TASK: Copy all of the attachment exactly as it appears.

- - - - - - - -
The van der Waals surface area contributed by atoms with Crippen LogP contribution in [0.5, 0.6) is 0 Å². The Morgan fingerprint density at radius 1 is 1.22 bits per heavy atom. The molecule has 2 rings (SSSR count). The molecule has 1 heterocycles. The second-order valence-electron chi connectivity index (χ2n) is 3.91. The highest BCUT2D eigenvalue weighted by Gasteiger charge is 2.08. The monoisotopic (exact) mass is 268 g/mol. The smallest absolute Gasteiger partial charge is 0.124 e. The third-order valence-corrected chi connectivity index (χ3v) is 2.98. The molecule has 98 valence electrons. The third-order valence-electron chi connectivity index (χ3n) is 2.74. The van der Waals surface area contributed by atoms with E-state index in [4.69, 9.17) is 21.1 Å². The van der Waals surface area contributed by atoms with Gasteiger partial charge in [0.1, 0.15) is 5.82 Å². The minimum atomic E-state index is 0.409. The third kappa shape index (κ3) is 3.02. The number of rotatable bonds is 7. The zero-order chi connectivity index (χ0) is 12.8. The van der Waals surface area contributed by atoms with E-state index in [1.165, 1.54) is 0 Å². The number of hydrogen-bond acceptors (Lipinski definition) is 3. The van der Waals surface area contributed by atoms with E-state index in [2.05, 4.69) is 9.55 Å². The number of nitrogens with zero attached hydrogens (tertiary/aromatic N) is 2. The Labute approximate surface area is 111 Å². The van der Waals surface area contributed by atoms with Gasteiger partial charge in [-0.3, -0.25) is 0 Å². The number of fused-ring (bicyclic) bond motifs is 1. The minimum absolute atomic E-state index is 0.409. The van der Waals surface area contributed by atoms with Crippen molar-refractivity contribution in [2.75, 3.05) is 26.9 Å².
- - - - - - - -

The van der Waals surface area contributed by atoms with Crippen LogP contribution in [0.5, 0.6) is 0 Å². The Morgan fingerprint density at radius 1 is 1.22 bits per heavy atom. The molecule has 2 rings (SSSR count). The molecule has 1 heterocycles. The second-order valence-electron chi connectivity index (χ2n) is 3.91. The highest BCUT2D eigenvalue weighted by Gasteiger charge is 2.08. The monoisotopic (exact) mass is 268 g/mol. The smallest absolute Gasteiger partial charge is 0.124 e. The third-order valence-corrected chi connectivity index (χ3v) is 2.98. The molecule has 98 valence electrons. The third-order valence-electron chi connectivity index (χ3n) is 2.74. The van der Waals surface area contributed by atoms with E-state index in [4.69, 9.17) is 21.1 Å². The van der Waals surface area contributed by atoms with Gasteiger partial charge in [0.1, 0.15) is 5.82 Å². The minimum atomic E-state index is 0.409. The third kappa shape index (κ3) is 3.02. The number of rotatable bonds is 7. The zero-order chi connectivity index (χ0) is 12.8. The van der Waals surface area contributed by atoms with E-state index in [1.165, 1.54) is 0 Å². The number of hydrogen-bond acceptors (Lipinski definition) is 3. The van der Waals surface area contributed by atoms with E-state index in [2.05, 4.69) is 9.55 Å². The number of nitrogens with zero attached hydrogens (tertiary/aromatic N) is 2. The Labute approximate surface area is 111 Å². The van der Waals surface area contributed by atoms with Gasteiger partial charge in [-0.3, -0.25) is 0 Å². The number of fused-ring (bicyclic) bond motifs is 1. The minimum absolute atomic E-state index is 0.409. The van der Waals surface area contributed by atoms with Crippen molar-refractivity contribution in [2.75, 3.05) is 26.9 Å².